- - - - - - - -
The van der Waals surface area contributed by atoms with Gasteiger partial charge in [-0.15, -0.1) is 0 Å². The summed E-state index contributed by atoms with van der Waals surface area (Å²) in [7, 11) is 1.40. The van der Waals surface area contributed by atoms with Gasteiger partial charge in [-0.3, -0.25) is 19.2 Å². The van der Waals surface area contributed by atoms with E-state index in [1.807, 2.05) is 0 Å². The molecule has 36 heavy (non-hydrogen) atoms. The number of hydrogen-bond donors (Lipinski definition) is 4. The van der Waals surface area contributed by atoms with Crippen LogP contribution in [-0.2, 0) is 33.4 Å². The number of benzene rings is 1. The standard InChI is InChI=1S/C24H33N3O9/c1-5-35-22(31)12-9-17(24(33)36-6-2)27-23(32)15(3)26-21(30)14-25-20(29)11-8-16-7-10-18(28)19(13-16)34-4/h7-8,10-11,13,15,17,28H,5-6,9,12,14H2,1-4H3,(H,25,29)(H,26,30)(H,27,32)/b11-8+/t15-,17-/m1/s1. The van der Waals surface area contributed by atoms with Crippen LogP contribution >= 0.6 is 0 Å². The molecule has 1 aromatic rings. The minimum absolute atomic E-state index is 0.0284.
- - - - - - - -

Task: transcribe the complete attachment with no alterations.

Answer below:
The van der Waals surface area contributed by atoms with Gasteiger partial charge in [-0.15, -0.1) is 0 Å². The summed E-state index contributed by atoms with van der Waals surface area (Å²) in [7, 11) is 1.40. The van der Waals surface area contributed by atoms with Gasteiger partial charge in [-0.3, -0.25) is 19.2 Å². The van der Waals surface area contributed by atoms with E-state index in [1.807, 2.05) is 0 Å². The molecule has 36 heavy (non-hydrogen) atoms. The number of hydrogen-bond donors (Lipinski definition) is 4. The van der Waals surface area contributed by atoms with Crippen LogP contribution in [-0.2, 0) is 33.4 Å². The number of benzene rings is 1. The standard InChI is InChI=1S/C24H33N3O9/c1-5-35-22(31)12-9-17(24(33)36-6-2)27-23(32)15(3)26-21(30)14-25-20(29)11-8-16-7-10-18(28)19(13-16)34-4/h7-8,10-11,13,15,17,28H,5-6,9,12,14H2,1-4H3,(H,25,29)(H,26,30)(H,27,32)/b11-8+/t15-,17-/m1/s1. The van der Waals surface area contributed by atoms with Crippen LogP contribution >= 0.6 is 0 Å². The molecule has 1 aromatic rings. The minimum absolute atomic E-state index is 0.0284.